27. I would agree with most information about the lovely bush stone curlew except the surface water. The ones in my yard drink many times a day from a bucket of water that I put out for the bush turkeys who have a nest around 2 meters away from the curlews as the turkey passes out sometimes on hot days because he works so endlessly. The curlew drinks way more than the turkey. I have many photos of the water drinking culprit!

  28. We live on Lamb Island in the Southern Moreton Bay. We have many families of Curlews living on the island. We have a family which lives very close to our house and our large vacant block next door. Once we found a chick squashed/run over by a car, which was very upsetting. They are funny, when we return home sometimes of a night when our car lights are on, they appear on the road in front of our car, we go slowly but they still extend their wings and make a hissing sound, but do not seem to have the sense to go to the side, they fly in front of our car the whole way down the street. They “stand totally still” sometimes as a defence mechanism. When we first moved here they would live under our house, but now they have decided to move to the block a couple of doors away, which is not cleared, as I think we move around a bit more than the lady before us who lived on her own. One night, not long after we first moved here, I heard the most blood curdling sound coming from one of the birds, as if it was gurgling, I think a domestic cat attacked it and the horrific sound disappeared off into the night. I was so upset, so since that night, if I see a cat anywhere near my property I angrily chase them away. We found two skulls and backbone behind our shed, obviously some pray had eaten them.

  29. We have a bush stone curlew family in the park one house away from ours – no fences between us and the park, fallen branches and low shrubbery, 2 cul-de-sacs and a large grassed easement to a through road, all bordering the park, so 3 different escape routes, Sometimes they visit us, especially if the Council is mowing the park (they come running). I leave out a low container of water for them to stand in, in hot weather. Sometimes they sit on the concrete in front of our pool gate or in the garden beds next to the pool fence where they have clear line of sight and escape routes in 2 directions.. We have seen them raise 2 chicks in the last 6 months. (1 on each occasion).

    About a week ago in the evening, I heard some uncharacteristic screeching commotion and saw the 2 adults running and flying into our cul-de-sac. A man with a torch and a dog were chasing the parents. My husband and I went into the cul-de-sac and yelled at him (threatened him with the RSPCA). He went away and hasn’t attempted that again as far as we know. Maybe he doesn’t like the sounds we sometimes hear from them at night. Too bad, so sad! I was concerned for their welfare but then last night saw all 3 in our cul-de-sac.

    There is a large colony of the birds in or near Strollers Cricket Ground in Redbank Plains about 500m from the intersection of Collingwood Drive and Redbank Plains Rd. Last Tuesday I saw about a dozen birds there on the cricket ground feeding during the day (even though they are nocturnal). This location is large and open, near Six Mile Creek riparian zone and on the edge of dense bushland, so ideal for the birds. There is a lot of residential development going on in our area but they appear unfazed.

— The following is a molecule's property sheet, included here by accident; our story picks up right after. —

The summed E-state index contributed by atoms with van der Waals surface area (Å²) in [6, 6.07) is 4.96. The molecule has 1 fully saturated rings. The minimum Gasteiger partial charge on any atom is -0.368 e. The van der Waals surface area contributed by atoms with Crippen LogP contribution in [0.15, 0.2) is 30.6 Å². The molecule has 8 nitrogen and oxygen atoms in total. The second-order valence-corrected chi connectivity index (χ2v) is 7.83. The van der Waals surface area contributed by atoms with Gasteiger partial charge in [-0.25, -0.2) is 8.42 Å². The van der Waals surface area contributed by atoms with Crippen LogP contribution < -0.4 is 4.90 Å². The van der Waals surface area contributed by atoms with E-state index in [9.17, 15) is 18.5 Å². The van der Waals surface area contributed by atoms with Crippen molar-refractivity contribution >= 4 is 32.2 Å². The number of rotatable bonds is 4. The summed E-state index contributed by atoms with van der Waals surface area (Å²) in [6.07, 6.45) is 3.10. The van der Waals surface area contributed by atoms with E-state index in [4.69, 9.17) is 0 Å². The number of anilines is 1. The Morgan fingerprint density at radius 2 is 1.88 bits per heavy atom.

Hope this information helps with Griffith Uni’s research.

  30. We visited Moreton Island last year (Tangalooma), and there seemed to be hundreds! They quite comfortably strolled around the paths and cafes.

    They were very different to the more reserved curlews we have at home (Milton 4064). Currently we have a family of 3. My 2-year-old son loves them, especially when they nest outside our house. He can see them from his bedroom window and the kitchen window, and likes to say we have breakfast with the curlews.

    One of my most distinct memories of them is from a couple of years ago. The family were at the top of the driveway as we came home one night, we drove very slowly to give them time to get away. I saw one of the parents shoo the chick in one direction (further into the garden), while the parent ran ahead of us with its wings spread in order to distract us. I am very glad to assure you that they all came out just fine because we love having them around and drove very slowly. It was the display of parental instict that resonated with me that night.

    One last comment: have you come across the picture book “Colour for Curlews”? It’s quite cute.

  31. Can a curlew be re located we have one at work that needs to be re located
    To a better location other than the factory carpark

    1. It is preferable not to relocate curlews unless where they are living is about to be cleared. They often successfully breed and forage in urban areas such as carparks.